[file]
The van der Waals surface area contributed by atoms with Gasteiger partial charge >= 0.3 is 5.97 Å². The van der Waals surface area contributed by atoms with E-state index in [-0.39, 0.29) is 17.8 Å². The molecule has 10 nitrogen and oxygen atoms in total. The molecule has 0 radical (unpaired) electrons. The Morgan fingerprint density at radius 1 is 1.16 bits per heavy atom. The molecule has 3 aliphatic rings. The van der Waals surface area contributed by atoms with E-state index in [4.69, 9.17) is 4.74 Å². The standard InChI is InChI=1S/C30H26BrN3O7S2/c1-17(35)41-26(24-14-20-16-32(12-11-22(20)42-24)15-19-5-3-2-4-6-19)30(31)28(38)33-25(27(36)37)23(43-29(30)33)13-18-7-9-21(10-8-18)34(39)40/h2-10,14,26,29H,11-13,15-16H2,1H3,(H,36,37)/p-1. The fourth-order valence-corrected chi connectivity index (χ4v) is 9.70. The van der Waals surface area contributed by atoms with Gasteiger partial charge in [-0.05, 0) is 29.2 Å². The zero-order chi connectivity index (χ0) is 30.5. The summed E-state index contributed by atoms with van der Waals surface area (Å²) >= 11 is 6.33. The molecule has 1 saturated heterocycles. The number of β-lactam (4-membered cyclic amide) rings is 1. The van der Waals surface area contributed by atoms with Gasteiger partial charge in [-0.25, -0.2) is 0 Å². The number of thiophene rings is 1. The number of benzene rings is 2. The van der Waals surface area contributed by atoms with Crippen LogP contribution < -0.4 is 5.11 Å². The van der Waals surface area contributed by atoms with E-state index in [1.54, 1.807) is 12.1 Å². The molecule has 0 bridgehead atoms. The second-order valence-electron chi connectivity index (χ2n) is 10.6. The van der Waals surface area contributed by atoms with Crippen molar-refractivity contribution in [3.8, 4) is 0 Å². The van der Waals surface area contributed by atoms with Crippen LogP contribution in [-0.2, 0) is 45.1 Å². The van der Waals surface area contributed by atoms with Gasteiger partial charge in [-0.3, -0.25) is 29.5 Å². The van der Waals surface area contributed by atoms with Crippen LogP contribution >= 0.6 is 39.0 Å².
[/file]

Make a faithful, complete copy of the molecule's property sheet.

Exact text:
The van der Waals surface area contributed by atoms with Gasteiger partial charge >= 0.3 is 5.97 Å². The van der Waals surface area contributed by atoms with E-state index in [-0.39, 0.29) is 17.8 Å². The molecule has 10 nitrogen and oxygen atoms in total. The molecule has 0 radical (unpaired) electrons. The Morgan fingerprint density at radius 1 is 1.16 bits per heavy atom. The molecule has 3 aliphatic rings. The van der Waals surface area contributed by atoms with E-state index in [4.69, 9.17) is 4.74 Å². The standard InChI is InChI=1S/C30H26BrN3O7S2/c1-17(35)41-26(24-14-20-16-32(12-11-22(20)42-24)15-19-5-3-2-4-6-19)30(31)28(38)33-25(27(36)37)23(43-29(30)33)13-18-7-9-21(10-8-18)34(39)40/h2-10,14,26,29H,11-13,15-16H2,1H3,(H,36,37)/p-1. The fourth-order valence-corrected chi connectivity index (χ4v) is 9.70. The van der Waals surface area contributed by atoms with Gasteiger partial charge in [-0.05, 0) is 29.2 Å². The zero-order chi connectivity index (χ0) is 30.5. The summed E-state index contributed by atoms with van der Waals surface area (Å²) >= 11 is 6.33. The molecule has 1 saturated heterocycles. The number of β-lactam (4-membered cyclic amide) rings is 1. The van der Waals surface area contributed by atoms with Gasteiger partial charge in [-0.25, -0.2) is 0 Å². The number of thiophene rings is 1. The number of benzene rings is 2. The van der Waals surface area contributed by atoms with Crippen LogP contribution < -0.4 is 5.11 Å². The van der Waals surface area contributed by atoms with E-state index in [1.54, 1.807) is 12.1 Å². The molecule has 0 bridgehead atoms. The second-order valence-electron chi connectivity index (χ2n) is 10.6. The van der Waals surface area contributed by atoms with Crippen molar-refractivity contribution in [3.8, 4) is 0 Å². The van der Waals surface area contributed by atoms with Crippen LogP contribution in [-0.2, 0) is 45.1 Å². The van der Waals surface area contributed by atoms with Gasteiger partial charge in [-0.3, -0.25) is 29.5 Å². The van der Waals surface area contributed by atoms with Crippen LogP contribution >= 0.6 is 39.0 Å².